Colorado joins DOJ antitrust lawsuit against Google
The Department of Justice and a handful of states sued Google over the tech giant’s dominance in the digital ad space, according to a complaint filed Tuesday.
The case is the second antitrust lawsuit the DOJ has filed against Google, adding to the mounting legal battles from state and federal antitrust enforcers targeting the Silicon Valley giant.
The suit was filed along with Virginia, California, Colorado, Connecticut, New Jersey, New York, Rhode Island and Tennessee.
“One industry behemoth, Google, has corrupted legitimate competition in the ad tech industry by engaging in a systematic campaign to seize control of the wide swath of high-tech tools used by publishers, advertisers, and brokers, to facilitate digital advertising. Having inserted itself into all aspects of the digital advertising marketplace, Google has used anticompetitive, exclusionary, and unlawful means to eliminate or severely diminish any threat to its dominance over digital advertising technologies,” the complaint states.
A Google spokesperson said the lawsuit “attempts to pick winners and losers in the highly competitive technology sector” and “largely duplicates” claims made in a suit led by the Texas attorney general.
“DOJ is doubling down on a flawed argument that would slow innovation, raise advertising fees, and make it harder for thousands of small businesses and publishers to grow,” the spokesperson added in a statement.
The DOJ and states are seeking to unwind Google’s alleged “anticompetitive acquisitions” in the advertising space as part of the joint case.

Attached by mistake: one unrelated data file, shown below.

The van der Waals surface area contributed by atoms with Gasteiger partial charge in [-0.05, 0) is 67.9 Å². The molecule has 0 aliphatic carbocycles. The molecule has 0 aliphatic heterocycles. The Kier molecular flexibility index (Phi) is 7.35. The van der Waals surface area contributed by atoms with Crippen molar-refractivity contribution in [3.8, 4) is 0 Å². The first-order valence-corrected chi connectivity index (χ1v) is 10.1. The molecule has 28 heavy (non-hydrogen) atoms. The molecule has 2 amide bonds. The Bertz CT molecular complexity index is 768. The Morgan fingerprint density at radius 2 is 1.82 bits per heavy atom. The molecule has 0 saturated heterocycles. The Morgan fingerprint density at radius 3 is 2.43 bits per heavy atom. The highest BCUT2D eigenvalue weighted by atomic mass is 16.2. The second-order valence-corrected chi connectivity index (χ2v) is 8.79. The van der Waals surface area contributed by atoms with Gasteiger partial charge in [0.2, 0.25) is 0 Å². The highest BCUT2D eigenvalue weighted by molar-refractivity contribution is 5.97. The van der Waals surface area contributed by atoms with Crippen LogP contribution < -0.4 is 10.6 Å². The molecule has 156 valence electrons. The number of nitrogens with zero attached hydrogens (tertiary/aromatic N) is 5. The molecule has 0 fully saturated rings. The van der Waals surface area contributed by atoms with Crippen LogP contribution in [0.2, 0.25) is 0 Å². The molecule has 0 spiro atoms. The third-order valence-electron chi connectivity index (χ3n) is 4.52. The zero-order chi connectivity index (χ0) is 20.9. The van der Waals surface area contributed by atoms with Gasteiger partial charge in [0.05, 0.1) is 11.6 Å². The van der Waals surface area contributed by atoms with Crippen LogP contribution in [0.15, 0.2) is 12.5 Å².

“Absent a court order for the necessary and appropriate relief, Google will continue to fortify its monopoly position, execute its anticompetitive strategies, and thwart the competitive process, thereby raising costs, reducing choice, and stifling innovation in this important industry,” the complaint states.
In the complaint, the DOJ and states said Google’s plan to acquire power in the digital ad space has been “simple but effective” — alleging the company has eliminated ad tech competitors through acquisitions, and wielded its dominance to “force more publishers and advertisers” to use its products while “disrupting their ability to use competing products effectively.”
The lawsuit more directly targets Google’s ad market share and dominance through deals and acquisitions related to advertising, compared to the suit the DOJ filed against the company in October 2020.
The department’s previous case alleged Google maintained an illegal monopoly in search, and included allegations targeting exclusionary contracts Google enters with phone makers to preload its search engine onto devices. Google denied allegations of anticompetitive behavior in that case.
The Texas-led case, referenced in Google’s statement, was brought in December 2020 and also targeted Google over allegations of stifling competition in the advertising technology market.
“While there may be some similarities with other cases that are filed, we’re focused on our case, the results of our investigation, and we believe it paints a compelling case,” said Jonathan Kanter, who heads the DOJ’s antitrust division.
Zach Schonfeld contributed.
Updated at 3:13 p.m.